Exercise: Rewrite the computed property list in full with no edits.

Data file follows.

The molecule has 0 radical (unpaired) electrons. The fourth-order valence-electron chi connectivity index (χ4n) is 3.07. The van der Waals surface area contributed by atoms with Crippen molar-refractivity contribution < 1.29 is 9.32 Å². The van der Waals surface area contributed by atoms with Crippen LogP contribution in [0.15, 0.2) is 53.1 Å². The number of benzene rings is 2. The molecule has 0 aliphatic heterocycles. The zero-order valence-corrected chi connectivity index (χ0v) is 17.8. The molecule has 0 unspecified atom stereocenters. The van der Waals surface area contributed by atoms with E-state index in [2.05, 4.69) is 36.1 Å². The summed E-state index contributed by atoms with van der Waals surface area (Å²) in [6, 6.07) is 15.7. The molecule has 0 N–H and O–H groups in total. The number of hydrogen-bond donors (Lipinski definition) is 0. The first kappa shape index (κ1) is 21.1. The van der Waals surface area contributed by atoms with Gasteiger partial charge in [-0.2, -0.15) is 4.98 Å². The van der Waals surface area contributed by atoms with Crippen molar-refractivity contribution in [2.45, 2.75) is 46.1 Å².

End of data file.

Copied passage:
The molecule has 0 radical (unpaired) electrons. The fourth-order valence-electron chi connectivity index (χ4n) is 3.07. The van der Waals surface area contributed by atoms with Crippen molar-refractivity contribution < 1.29 is 9.32 Å². The van der Waals surface area contributed by atoms with Crippen LogP contribution in [0.15, 0.2) is 53.1 Å². The number of benzene rings is 2. The molecule has 0 aliphatic heterocycles. The zero-order valence-corrected chi connectivity index (χ0v) is 17.8. The molecule has 0 unspecified atom stereocenters. The van der Waals surface area contributed by atoms with E-state index in [2.05, 4.69) is 36.1 Å². The summed E-state index contributed by atoms with van der Waals surface area (Å²) in [6, 6.07) is 15.7. The molecule has 0 N–H and O–H groups in total. The number of hydrogen-bond donors (Lipinski definition) is 0. The first kappa shape index (κ1) is 21.1. The van der Waals surface area contributed by atoms with Gasteiger partial charge in [-0.2, -0.15) is 4.98 Å². The van der Waals surface area contributed by atoms with Crippen molar-refractivity contribution in [2.45, 2.75) is 46.1 Å².